Suzanne Farrell: Balanchine's Muse—And More
Farrell rehearsing Cook and Magnicaballi at Center for Ballet & the Arts, NYU, photo courtesy Kennedy Center
On Sunday afternoon Suzanne Farrell, the great Balanchine muse, graced the stage of the Skirball Center for the Performing Arts in New York City, courtesy of the Center for Ballet and the Arts at NYU. She showed a rehearsal of the master’s Gounod Symphony (1958) and gave a talk moderated by Jennifer Homans, founder/director of the Center.
Farrell’s devotion, spontaneity and playfulness shimmered with vitality. To everyone’s delight, her observations about teaching and setting ballets spilled into memories of her own dancing life. She gave the impression of being completely free in her relation to dance, and of totally trusting her instincts when it comes to Balanchine. Maybe she was more than a muse. I remember in one documentary, she described the way she worked with Balanchine in the studio as experimental. Maybe she was a collaborator as well as a muse.
Just as Balanchine would invoke Tchaikovsky’s ghost when he wanted to change the order of the music, she invokes Mr. B’s when she feels she needs to change the steps. When asked how she knows if it’s okay to change something, she said, “If he didn’t want me to change it, he would make it so I couldn’t look at myself in the mirror the next morning.”
Sunday at Skirball, the two excellent lead dancers from her DC–based company, the Suzanne Farrell Ballet, were Natalia Magnicaballi and Michael Cook.
Courtesy Kennedy Center
Here are some of her bon mots, some of them addressed to her dancers, others addressed to the audience.
To the dancers:
- You are not dancing for him but because of him.
- I’m not sure I would smile [in this part] but you have to look alive and pleasant. So let us see that.
- When you get onstage, all that [rehearsing] disappears. I never knew exactly what I was going to do next.
- With different conductors, it’s a new life every time you get out there.
- We can never harness time. We have to live in the music we have. You have your pulse. Moving very fast and very slow opened up a wide range of music.
- We’re all vulnerable in dance. That’s what makes it alive.
- Are you comfortable there? Tracey, you don’t look comfortable.
Farrell rehearsing Magnicaballi and Cook in Balanchine's Monumentum, photo by Rosalie O'Connor for Pointe magazine
To the audience:
- The graveyard of ballets is well populated.
- Often steps get changed and it’s often the ones that are unique to that ballet.
- We have fun in the studio. Mistakes are fine. You just don’t want to make the same mistake.
- We are our own technology. All we have is who we are. We have to amplify. I say to my dancers, “Turn up the volume,” or “Let me see the technicolor in your eyes.”
- Everything we do defies gravity; we can’t perspire and we can’t make it look hard. It’s great to be a dancer!
- Dance is as big as the music allows.
- In many of Balanchine’s pas de deux, the man holds the woman’s wrist. It makes a better line and he can feel her pulse.
- In pas de deux, they have to know what each other is doing without looking at each other. Others come in and interrupt the dream.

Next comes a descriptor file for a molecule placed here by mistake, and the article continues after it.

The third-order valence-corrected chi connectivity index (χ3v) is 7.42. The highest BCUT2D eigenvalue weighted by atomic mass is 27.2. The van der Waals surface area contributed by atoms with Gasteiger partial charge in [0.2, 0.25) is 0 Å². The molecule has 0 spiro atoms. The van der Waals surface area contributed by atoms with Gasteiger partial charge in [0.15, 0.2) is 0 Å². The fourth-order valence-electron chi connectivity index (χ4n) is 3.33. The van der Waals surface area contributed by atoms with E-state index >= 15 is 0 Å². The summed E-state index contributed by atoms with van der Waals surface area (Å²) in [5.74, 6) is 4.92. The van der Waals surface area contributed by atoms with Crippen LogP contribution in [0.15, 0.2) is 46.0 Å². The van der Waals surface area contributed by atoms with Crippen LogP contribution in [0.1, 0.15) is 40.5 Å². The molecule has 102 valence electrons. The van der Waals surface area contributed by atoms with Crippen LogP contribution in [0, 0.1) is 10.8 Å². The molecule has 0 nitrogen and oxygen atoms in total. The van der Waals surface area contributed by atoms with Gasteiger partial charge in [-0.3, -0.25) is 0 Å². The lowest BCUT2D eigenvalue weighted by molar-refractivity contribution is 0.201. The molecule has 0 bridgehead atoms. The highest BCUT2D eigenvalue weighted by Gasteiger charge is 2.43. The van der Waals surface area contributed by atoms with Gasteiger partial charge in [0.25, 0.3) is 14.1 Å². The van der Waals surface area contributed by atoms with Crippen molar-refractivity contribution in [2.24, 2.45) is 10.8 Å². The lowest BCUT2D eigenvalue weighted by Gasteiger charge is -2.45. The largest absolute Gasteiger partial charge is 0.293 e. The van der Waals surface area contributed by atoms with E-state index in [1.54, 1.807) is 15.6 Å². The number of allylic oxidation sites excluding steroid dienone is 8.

- Mr. B’s ballets are memorable, not memories. You don’t’ want it to be a museum, but forever memorable.
- I don’t use the word change. I adapt. Mr. B would change the steps because they started to erode.
- You have to expand the number of dancers [to match the music]. All the senses should be satisfied.
- I would be remiss as a teacher if I held back.
- I still have dreams where I hear the music for my entrance and I can’t find the stage. I find a door and open it but it would be a black wall.
- I want to make you come into our world. You should be sitting on the edge of your seat like this, not back like this. You should want to participate. We give you everything.
The coming weeks see not one, but two companies that can best be described as French cultural mash-ups landing at New York City's Joyce Theater.
It was a Christmas Eve that The Lion King dancer India Bolds will never forget.
Exhausted from a long week of performances, Bolds was clueless when she saw her cast mates randomly dancing in Broadway's Minskoff Theater lobby, and even more confused when they morphed into a choreographed flash mob. But when her boyfriend of four years, Dale Browne, popped up in the mob wearing a beautiful blue suit, she realized what was coming.
Growing up in inner city Rochester, NY, Aesha Ash was just one of the neighborhood kids. She'd imagine people driving by, judging her by her black skin.
"They'd never know that I was dreaming of becoming a professional ballet dancer. No one would think, Some day she's going to make it into New York City Ballet," says Ash.
After an inspiring career at NYCB, Béjart's Ballet Lausanne and LINES, the January 2006 Dance Magazine cover star—one of our 25 to Watch that year—is no longer performing. But she's determined to use her dance background to change the stereotypes and misconceptions that people—including black people—have about women of color. "I want to show it's okay to embrace our softer side, and let the world know we're multidimensional," says Ash.
Aesha Ash in Richmond, CA. PC Renee Scott via swandreamsproject.org
In 2011, she launched the Swan Dreams Project to inspire kids in the community she grew up in. The original idea was to post images of herself in a tutu all over Rochester. "I remember growing up and in the bodega you'd see images of girls in bikinis on motorbikes," says Ash. "I wanted to replace those with photos that show women of color in a different light."